No-one living today can imagine the excitement which would have been aroused in Dewsbury when, in 1912, it was announced the town was to have its first Royal visit.
Months were spent in preparing for the great event and when it did eventually take place, tens of thousands turned out to see King George V and Queen Mary arrive at Dewsbury Town Hall.
The square was transformed into an immense amphitheatre, with tremendous grand stands on three sides crowded with over 8,000 children.
Thousands lined the streets and packed into every available space, some even climbing on rooftops to catch a glimpse of the Royal couple.
The Royal visit was part of a four day tour of the West Riding of Yorkshire to acquaint the King with the three staple industries of the district - coal mining, engineering and textiles.
For the King had long expressed the wish to see as much of the people of this district as possible, both in their work and in their working conditions.
He also requested that the tour should be free from formalities and ceremonies of every description.
The sub-committee of the Town Council, charged with the responsibility of determining the best means of according a civic welcome, decided that the children of the town would be given the best vantage point.
This delighted the Royal couple who showed a great interest in the young people, and Queen Mary on leaving commented on how bonny they were.
The Royal party only stayed in Dewsbury a brief time before setting off on their way to Batley where they visited Stubley’s Mill, something which the mill-owners of Dewsbury would not have liked at all.
Yhere were magnificent demonstrations of loyalty all along the route the Royal party took on their way to Dewsbury with thousands lining the main roads into town, all cheering and waving flags.
Local employers had been asked to give workers a half day off work with pay, and this they did.
The town hall was bedecked with laurels, and 1,000 white Yorkshire roses were worked into an inscription above the entrance to the town hall which read “Welcome to our King and Queen”.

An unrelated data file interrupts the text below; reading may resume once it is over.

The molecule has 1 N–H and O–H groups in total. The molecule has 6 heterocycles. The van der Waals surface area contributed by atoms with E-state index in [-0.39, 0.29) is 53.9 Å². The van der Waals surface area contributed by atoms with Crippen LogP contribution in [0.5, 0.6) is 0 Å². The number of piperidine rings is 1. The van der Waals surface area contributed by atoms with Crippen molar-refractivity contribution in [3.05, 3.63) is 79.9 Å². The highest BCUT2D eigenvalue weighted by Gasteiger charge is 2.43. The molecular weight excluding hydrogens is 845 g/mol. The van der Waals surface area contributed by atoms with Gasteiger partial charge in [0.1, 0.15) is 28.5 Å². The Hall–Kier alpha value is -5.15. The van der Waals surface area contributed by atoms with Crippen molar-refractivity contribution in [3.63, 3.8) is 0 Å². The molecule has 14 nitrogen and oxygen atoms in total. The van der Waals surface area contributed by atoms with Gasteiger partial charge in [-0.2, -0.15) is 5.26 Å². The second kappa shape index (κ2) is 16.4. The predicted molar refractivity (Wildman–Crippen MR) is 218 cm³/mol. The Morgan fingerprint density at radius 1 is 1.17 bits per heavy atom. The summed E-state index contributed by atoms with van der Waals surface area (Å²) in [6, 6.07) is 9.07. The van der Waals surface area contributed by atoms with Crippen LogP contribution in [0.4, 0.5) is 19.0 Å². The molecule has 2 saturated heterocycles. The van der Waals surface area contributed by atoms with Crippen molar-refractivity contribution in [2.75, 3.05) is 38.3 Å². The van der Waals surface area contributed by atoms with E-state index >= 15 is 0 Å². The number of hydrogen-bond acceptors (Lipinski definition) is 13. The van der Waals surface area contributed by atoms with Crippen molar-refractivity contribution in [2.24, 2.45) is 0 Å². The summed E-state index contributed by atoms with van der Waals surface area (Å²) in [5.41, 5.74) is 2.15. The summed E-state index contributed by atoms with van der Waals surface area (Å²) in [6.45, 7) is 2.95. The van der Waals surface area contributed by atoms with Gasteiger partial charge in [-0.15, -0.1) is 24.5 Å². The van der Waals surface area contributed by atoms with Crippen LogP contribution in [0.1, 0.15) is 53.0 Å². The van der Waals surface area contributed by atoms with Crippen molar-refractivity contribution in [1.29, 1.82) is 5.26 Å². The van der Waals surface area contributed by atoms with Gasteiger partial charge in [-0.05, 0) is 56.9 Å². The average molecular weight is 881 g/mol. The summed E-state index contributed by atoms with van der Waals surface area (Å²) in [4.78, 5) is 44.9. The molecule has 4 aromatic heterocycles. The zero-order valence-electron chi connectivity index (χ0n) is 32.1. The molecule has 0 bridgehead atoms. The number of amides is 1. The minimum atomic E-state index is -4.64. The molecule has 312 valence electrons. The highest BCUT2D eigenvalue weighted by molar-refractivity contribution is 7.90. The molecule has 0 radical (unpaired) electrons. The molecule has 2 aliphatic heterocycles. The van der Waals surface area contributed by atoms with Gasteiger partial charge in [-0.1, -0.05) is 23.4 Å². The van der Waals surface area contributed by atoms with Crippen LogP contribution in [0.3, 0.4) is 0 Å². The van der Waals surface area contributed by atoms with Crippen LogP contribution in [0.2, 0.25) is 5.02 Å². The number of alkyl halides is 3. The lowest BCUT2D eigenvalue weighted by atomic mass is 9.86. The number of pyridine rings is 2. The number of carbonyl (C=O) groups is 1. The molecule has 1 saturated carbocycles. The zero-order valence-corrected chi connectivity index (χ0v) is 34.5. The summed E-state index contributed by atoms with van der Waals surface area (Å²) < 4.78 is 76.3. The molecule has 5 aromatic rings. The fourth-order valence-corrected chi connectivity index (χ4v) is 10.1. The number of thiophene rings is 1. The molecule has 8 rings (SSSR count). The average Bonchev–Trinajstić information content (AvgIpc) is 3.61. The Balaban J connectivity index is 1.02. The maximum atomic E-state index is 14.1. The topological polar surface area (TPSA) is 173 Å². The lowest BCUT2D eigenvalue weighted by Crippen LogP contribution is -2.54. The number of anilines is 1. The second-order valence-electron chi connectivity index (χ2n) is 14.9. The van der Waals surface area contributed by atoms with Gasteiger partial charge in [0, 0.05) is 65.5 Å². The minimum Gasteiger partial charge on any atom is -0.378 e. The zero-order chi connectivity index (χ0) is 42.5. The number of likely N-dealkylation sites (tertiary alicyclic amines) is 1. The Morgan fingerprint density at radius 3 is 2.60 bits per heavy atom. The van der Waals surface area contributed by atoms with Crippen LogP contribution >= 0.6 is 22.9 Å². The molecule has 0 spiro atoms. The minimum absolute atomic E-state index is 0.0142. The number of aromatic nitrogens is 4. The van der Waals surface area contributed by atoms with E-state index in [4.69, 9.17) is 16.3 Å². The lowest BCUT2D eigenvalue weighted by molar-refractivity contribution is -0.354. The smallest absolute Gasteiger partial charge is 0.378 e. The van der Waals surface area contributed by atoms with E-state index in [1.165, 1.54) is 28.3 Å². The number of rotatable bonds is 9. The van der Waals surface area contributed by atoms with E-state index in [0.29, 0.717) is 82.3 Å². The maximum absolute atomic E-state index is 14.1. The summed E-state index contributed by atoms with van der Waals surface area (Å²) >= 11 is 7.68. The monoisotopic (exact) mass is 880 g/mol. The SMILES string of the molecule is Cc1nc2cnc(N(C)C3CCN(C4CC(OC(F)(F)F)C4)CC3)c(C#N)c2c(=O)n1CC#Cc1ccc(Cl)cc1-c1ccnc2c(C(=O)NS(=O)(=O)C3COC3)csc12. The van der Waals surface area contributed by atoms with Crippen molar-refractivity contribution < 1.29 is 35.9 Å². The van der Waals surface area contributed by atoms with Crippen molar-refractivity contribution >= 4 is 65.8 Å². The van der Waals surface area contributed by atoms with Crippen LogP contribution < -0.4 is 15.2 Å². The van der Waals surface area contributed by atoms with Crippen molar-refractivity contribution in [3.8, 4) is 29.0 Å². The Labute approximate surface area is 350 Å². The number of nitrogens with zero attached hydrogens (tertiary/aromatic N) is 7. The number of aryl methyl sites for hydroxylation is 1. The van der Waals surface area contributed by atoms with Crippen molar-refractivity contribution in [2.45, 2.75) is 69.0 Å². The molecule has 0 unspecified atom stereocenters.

The Mayor, Alderman James Greenwood, welcomed them amidst thunderous cheers from the jubilant crowds.
He said: “As Mayor and Chief Magistrate I tender to your Majesty a very hearty welcome to this ancient town.
“We fully appreciate your halting here in Dewsbury, if only for a few minutes on your way through the West Riding.”
He then went on to explain that the traditions of the town went back to very early times and that St Paulinus had preached here and baptised on the banks of the Calder in the year 627.
He also added that Dewsbury was the principal centre of a very dense population, busily engaged in the manufacture of woollen cloths, carpets and blankets, and also pointed out that Dewsbury had some of the largest mills in the world.
He ended his address by expressing the hope, on behalf of the people of Dewsbury, that his Majesty would at some future date honour the town with another visit of longer duration.
Little did the people of Dewsbury realise that the King would take up the Mayor’s kind offer and return to Dewsbury a few years later.
This time the visit would be of longer duration and he would find time to visit Dewsbury mills, but the mood would be a more sombre one.
For he would come early in 1918 when our country was at war, and the list of casualties were growing by the day.
The Royal visit to Dewsbury in 1912 was well covered and reported upon by the Reporter, and many photographs were taken of the spectacular sights in Dewsbury.
Unfortunately, we do not have space to reproduce even a fraction of them today, or any other day for that matter, because they would fill an entire newspaper.
But, how lucky we are that local historian and postcard collector, Christine Leveridge, has been researching this historic event and will shortly be presenting her findings, illustrated by fascinating photographs, at the next meeting of Dewsbury Matters.
I have been assured that her presentation entitled “1912 - Royal Visit to the West Riding” - is a “gem” and should not be missed.
Lovers of local history and followers of Royal events please make sure you are there on Thursday January 23 in the Minster Church at 7.30pm.
Local events such as these should always be well supported, for people like Christine and other members of Dewsbury Matters, give extensively of their time to ensure that our heritage is preserved.
Some time ago, Christine’s lifetime collection of local postcards were stolen, but thankfully she didn’t lose heart and has continued to dedicate a great deal of her time to following her passion for collecting old postcards, which she kindly shares with others.
I often wonder how much of our local heritage would have been lost if it hadn’t been for people like Christine and fellow members of Dewsbury Matters.
There certainly wouldn’t be a nostalgia column like the one I produce week after week if it wasn’t for these dedicated people who share their collections with us.